Why do Indigenous women have to beg the rest of Canada for dignity and justice?


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I opened Twitter the other day and saw a video clip of Cambria Harris speaking.

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I opened Twitter the other day and saw a video clip of Cambria Harris speaking.

She is the daughter of Morgan Harris, believed to be one of alleged serial killer Jeremy Skibicki’s victims. Skibicki has been charged with first-degree murder in her slaying and those of three other Indigenous women — Rebecca Contois, Mercedes Myran and the unidentified Mashkode Bizhiki’ikwe (Buffalo Woman).

Cambria Harris was speaking at a news conference in Ottawa Thursday, where she travelled with her sister Kera to demand action from the federal government to address missing and murdered Indigenous women, girls and two-spirit people. She was surrounded by several First Nations leaders and advocacy groups when she recounted how the previous night, she’d been briefed by Winnipeg police. It was through a PowerPoint presentation that they told her they believed her mother and Myran’s remains were in the Prairie Green Landfill, but that they would not be searching the site because it wasn’t feasible.

“Time and time again, our Indigenous women and brothers and sisters have to come here, and we have to shout, and we have to raise our voices begging for change, and begging for justice for our people, and that is wrong,” she said.

“I should not have to stand here today, and I should not have to come here and be so mad and beg and beg so that you will find our loved ones and bring them home.”

Harris spoke eloquently, with a vulnerable ferocity, through her grief. She minced no words, as she demanded help regarding the ongoing human-rights crisis in Winnipeg — a place that Carolyn Bennett, the former federal minister of Crown-Indigenous relations, has called “ground zero” in terms of missing and murdered Indigenous women.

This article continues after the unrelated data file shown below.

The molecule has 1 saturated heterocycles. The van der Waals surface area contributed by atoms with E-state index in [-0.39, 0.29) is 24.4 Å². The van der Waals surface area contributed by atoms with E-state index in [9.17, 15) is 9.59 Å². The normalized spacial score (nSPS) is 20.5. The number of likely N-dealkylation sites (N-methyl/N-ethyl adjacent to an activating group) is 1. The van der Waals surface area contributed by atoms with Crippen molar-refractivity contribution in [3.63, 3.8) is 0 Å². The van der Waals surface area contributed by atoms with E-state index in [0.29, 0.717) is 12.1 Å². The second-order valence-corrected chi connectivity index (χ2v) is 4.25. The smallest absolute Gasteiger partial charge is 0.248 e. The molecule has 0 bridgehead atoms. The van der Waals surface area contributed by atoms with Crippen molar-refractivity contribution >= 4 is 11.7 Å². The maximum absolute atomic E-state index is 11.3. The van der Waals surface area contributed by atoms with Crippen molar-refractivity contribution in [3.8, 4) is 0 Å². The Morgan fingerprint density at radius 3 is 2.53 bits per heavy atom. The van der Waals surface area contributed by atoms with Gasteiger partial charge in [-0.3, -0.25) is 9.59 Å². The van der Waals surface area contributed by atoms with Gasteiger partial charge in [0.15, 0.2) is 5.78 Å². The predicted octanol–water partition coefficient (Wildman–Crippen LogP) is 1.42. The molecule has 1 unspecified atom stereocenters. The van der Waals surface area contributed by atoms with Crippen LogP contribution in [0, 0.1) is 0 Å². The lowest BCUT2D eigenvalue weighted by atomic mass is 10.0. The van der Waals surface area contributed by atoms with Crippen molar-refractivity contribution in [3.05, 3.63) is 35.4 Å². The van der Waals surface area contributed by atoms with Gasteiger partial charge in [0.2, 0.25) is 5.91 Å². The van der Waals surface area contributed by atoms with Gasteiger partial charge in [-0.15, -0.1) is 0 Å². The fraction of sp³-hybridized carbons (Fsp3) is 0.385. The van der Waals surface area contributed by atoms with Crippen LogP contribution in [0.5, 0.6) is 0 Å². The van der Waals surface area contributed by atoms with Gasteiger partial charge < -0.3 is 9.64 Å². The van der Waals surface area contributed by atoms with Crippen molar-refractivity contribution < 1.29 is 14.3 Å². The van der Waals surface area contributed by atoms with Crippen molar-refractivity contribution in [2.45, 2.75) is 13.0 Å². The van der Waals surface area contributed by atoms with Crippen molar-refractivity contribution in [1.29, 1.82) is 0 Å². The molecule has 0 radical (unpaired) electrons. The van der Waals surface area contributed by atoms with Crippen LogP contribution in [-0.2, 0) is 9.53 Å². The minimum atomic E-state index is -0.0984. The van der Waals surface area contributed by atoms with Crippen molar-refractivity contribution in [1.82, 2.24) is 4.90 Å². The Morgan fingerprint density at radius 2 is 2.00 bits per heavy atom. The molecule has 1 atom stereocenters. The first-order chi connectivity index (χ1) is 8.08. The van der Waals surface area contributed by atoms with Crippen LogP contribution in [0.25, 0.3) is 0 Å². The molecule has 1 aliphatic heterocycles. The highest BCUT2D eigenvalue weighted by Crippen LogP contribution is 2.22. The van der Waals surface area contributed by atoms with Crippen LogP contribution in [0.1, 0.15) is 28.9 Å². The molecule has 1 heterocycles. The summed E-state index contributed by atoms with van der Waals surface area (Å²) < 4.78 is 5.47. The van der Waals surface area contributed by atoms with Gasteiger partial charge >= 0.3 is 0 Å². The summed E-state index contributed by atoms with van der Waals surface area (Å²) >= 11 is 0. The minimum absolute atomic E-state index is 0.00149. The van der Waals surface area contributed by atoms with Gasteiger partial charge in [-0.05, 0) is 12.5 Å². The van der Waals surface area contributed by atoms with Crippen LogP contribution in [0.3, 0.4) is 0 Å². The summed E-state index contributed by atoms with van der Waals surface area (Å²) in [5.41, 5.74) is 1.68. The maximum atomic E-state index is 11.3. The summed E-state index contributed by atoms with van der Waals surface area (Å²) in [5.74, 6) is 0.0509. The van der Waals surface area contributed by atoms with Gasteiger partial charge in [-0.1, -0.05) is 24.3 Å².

I cannot stop thinking about that video clip.

I cannot stop thinking about the young women who had to stand on a national stage in the darkest moments of their lives to beg for help from the systems that have failed them. I cannot stop thinking about how many times I’ve seen other families make similar pleas amidst unwavering sorrow.

Why do we have to beg for dignity? Why does the only currency for action seem to be the anguish and tears of Indigenous women and a collective public outcry before anything is done?

I am an Indigenous woman with a platform. It is my responsibility to use my voice and my words on behalf of my relatives, especially when they are hurting. I am so angry, and I stand with the Harris sisters and all the families before them in their calls for justice and action.

We can’t dress this issue up in a T-shirt or wrap it in a land acknowledgement and expect that it will just go away. We need to move far past the surface stuff, into the hard and uncomfortable task of changing systemic issues and addressing this genocide.

The final report of the National Inquiry into Missing and Murdered Indigenous Women and Girls outlines 231 calls for justice that need to be taken by governments, agencies and every single Canadian in order to end this genocide.

“Let’s be clear, these crimes are part of the genocide that was declared in 2019 by the National Inquiry into Missing and Murdered Indigenous Women and Girls,” the Native Women’s Association of Canada said in a Dec. 2 news release on the alleged serial murders.

“The government offered a national action plan in response to that report which lacked any devoted funding, timelines or measurable goals. And a report card released last spring by the Native Women’s Association of Canada found, predictably, little progress had been achieved.”

Indigenous women deserve better.


Twitter: @ShelleyACook

Shelley Cook

Shelley Cook
Columnist, Manager of Reader Bridge project

Shelley is a born and raised Winnipegger. She is a proud member of the Brokenhead Ojibway Nation.


Updated on Friday, December 9, 2022 6:44 PM CST: Adds related posts.

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